American chess has arguably never had it so good. In Fabiano Caruna, Hikaru Nakamura and Wesley So, they have three top 10 players and a potential Olympiad gold-winning team in Baku in the summer. And bankrolling and backing this new American chess renaissance has been billionaire Maecenas Rex Sinquefield with the help of none other than Garry Kasparov.
And if being the top three finishers in the recent US Chess Championship wasn’t enough of a reward for Caruana, Nakamura and So, they had the added lure of being invited to play alongside Kasparov in the exclusive Ultimate Blitz Challenge hosted at Sinquefield’s Chess Club and Scholastic Center in St. Louis, which had an additional prize fund of $50,000 on top of what they earned at the US Championship!
The event was easily the strongest blitz tournament ever to be held in the US - and the addition of Kasparov, who retired from active chess in 2005, proved he still had the pulling power with the fans as it drew a large online audience who watched his comeback throughout the two days of the competition. Kasparov may have had the pulling power with the fans, but did he still have the pulling power where it counted over the board when facing three of the world’s best players at the top of their game?
And at 53 now, and inactive, the answer seemed to be ‘Yes’, as Kasparov fought valiantly throughout and several times he had all three on the ropes. In the end, though, the title went - as many predicted - to speed-king Nakamura, who top-scored with 11/18 to take the first prize of $20,000; So second on 10-points, taking $15,000; Kasparov, a creditable third on 9.5-points, taking $10,000 (which he magnanimously donated to the U.S. Olympiad squad); and last but not least the newly-minted US Champion Caruana, who was fourth on 5.5-points, taking $5,000.
However Kasparov was involved in a truly spectacular game that is now being hailed by pundits and fans alike as “The Immortal Blitz Game”, making a comparison with the original Immortal Game played in London in 1851 when Adolf Anderssen sensationally defeated Lionel Kieseritsky - only with Kasparov playing the part of Kieseritzky!
But Kasparov seems to have mellowed in retirement. Even after losing in such spectacular style, Kasparov immediately heaped praise on So by making a comparison to another 19th century maestro, by tweeting: “My game against Wesley reminded me of a game of Morphy vs an amateur...I was the amateur.”
Photo © | Lennart Ootes for US Championship
GM Wesley So - GM Garry Kasparov
Ultimate Blitz Challenge, (10)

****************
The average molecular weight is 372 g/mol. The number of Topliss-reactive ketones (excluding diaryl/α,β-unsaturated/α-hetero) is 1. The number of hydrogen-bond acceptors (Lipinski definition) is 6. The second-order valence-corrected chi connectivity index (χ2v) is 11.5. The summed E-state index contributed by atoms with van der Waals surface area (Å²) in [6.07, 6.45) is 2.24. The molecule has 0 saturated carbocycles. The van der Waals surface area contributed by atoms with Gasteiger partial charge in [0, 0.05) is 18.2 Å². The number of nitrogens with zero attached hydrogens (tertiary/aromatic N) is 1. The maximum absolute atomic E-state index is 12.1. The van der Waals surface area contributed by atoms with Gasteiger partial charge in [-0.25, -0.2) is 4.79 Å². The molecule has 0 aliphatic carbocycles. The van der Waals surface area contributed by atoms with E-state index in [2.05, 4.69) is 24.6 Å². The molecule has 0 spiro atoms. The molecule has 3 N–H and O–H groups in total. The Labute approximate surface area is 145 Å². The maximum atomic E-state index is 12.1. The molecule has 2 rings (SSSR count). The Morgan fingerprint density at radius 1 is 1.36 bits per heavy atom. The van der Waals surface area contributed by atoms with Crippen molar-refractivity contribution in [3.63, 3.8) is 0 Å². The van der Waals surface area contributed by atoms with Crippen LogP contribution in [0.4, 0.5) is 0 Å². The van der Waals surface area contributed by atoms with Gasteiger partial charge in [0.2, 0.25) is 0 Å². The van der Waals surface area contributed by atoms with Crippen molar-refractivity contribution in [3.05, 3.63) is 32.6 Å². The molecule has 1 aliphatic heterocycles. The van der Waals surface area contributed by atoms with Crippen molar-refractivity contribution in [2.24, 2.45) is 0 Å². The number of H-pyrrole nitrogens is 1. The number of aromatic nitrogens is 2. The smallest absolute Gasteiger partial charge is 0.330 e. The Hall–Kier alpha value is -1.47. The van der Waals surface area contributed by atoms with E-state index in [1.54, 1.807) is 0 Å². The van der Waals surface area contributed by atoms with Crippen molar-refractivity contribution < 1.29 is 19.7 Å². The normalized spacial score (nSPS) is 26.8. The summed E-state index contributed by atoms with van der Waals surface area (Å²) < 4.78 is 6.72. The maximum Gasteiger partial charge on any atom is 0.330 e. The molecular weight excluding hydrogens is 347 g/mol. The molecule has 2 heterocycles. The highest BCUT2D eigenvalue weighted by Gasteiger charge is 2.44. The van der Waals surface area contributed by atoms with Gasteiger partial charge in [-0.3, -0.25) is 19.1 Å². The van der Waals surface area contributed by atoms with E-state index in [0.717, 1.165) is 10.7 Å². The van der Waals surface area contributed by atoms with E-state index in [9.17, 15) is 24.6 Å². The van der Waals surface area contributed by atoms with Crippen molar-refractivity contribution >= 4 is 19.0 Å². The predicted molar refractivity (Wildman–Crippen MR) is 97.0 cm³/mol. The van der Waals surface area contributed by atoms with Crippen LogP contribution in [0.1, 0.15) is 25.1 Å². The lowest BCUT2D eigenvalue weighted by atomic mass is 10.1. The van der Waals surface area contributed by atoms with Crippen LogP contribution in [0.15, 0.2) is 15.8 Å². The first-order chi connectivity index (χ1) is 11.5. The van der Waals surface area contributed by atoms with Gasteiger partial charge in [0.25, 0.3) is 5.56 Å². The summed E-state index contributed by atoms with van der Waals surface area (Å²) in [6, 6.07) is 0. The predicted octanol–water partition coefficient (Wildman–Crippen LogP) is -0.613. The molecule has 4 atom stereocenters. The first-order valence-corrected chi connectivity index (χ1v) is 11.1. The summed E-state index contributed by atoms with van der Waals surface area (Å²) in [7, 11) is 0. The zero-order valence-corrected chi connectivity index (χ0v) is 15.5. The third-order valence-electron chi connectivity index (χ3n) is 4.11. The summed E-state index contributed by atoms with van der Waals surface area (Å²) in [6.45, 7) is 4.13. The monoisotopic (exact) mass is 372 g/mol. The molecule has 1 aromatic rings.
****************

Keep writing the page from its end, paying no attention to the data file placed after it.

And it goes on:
1.Nf3 g6 2.e4 Bg7 3.d4 d6 4.c4 Bg4 This is a line that works best if White plays Nc3, as it allows Black the ideal set-up of playing ...Nc6, ...Bxf3 and ...e5. However, without Nc3, it is not so effective. 5.Be2 Nc6 6.Nbd2 Indirectly defending d4, and at the same time developing the knight without going to c3. 6...e5 7.d5 Now we see the difference: Black no longer can play ...Bxf3 as White has Nxf3 preventing the Black knight having the d4 outpost. 7...Nce7 8.h3 Bd7 9.c5! Kasparov has to accept this pawn sacrifice, otherwise he'll be handicapped by the fact that he can't arrange a King's Indian/Modern Defence set-up with ...f5, as White has cxd6 and Nc4 hitting d6. 9...dxc5 10.Nc4 f6 11.d6! With Black's pieces being awkwardly placed, So goes straight for the jugular by blowing the position open. 11...Nc8 12.Be3 b6 13.0-0 Bc6 14.dxc7 Qxc7 15.b4! So doesn't give Kasparov a chance to consolidate - again, he's opening up lines as quickly and as best he can. 15...cxb4? Ultimately the losing move. Obviously bad was 15...Bxe4?! 16.bxc5 bxc5 17.Qa4+ Bc6 18.Qa3 where c5 is weak and falling, and Black will soon get caught in all the open lines again when the rooks come to c1 and d1 - and Black still hasn't castled. It therefore looks like Kasparov's only hope of survival - according to the playing engines - was going with 15...b5!? 16.Na5 c4 17.a4 a6 and taking his chances here. The engines think it is playable, but human instincts is yelling “Danger, Will Robinson! Danger!” much like Robbie the Robot, as Black has a lot of open lines still to plug - but it isn't anywhere near the disaster Kasparov falls into. Well, blitz is blitz - anyone can lose in dramatic fashion as Kasparov does now. 16.Rc1 Nge7 17.Qb3 Not only preventing Kasparov from castling, it also vacates d1 for So's rook to come to d1 as the pressure mounts even further for Kasparov. 17...h6 18.Rfd1 b5 Kasparov forces So to make the sacrifice on e5, as he's run out of options of moves he can make without a greater disaster. If 18...a5 19.Nxb6!! Nxb6 20.Bb5 Rc8 21.Qe6! Black is in dire straits with all the pins and his king also in danger. 19.Ncxe5!! (See Diagram)This piece sacrifice was shouting out to be played, as it takes full advantage of Kasparov's king caught in the middle and all the pins and central threats from So's wonderfully placed rooks and bishops. 19...fxe5 20.Bxb5 Rb8 21.Ba4! Often it is the quiet moves that are the killers in chess. Here, So casually retreats the bishop from threats from the rook, and at the same time he keeps the pressure on Kasparov - and this is doubly dangerous in blitz, as Kasparov has to think rather than react here. 21...Qb7? Kasparov is totally lost here - but in blitz, with flags hanging and thinking dangerous for your clock, prolonging the game can sometimes salvage the most unlikeliest positions. And here, the engine suggest longer survival can be achieved with 21...a6 22.Qe6 Rb5 23.Bxb5 axb5 24.Bxh6 Bxh6 (Not 24...Rxh6? 25.Ng5 mates quickly.) 25.Nxe5 Bd5!? Of course, even here Black is lost - but it is the best practical chance in blitz, as the game is far from over here with all the complications now on the board. 22.Rxc6!! Deadly, and almost instant with it. 22...Nxc6 23.Qe6+ N8e7 24.Bc5! Another pin seals the deal for So - Kasparov is now left paralysed and at his opponent's mercy. 24...Rc8 25.Bxe7 1-0 After 25…Qxe7 Kasparov gets mated after 26.Qxc8+ Kf7 27.Bb3+ Kf6 28.Qxc6+ Qd6 29.Qxd6 mate. A wonderful game from Wesley So - and one destined for the anthologies!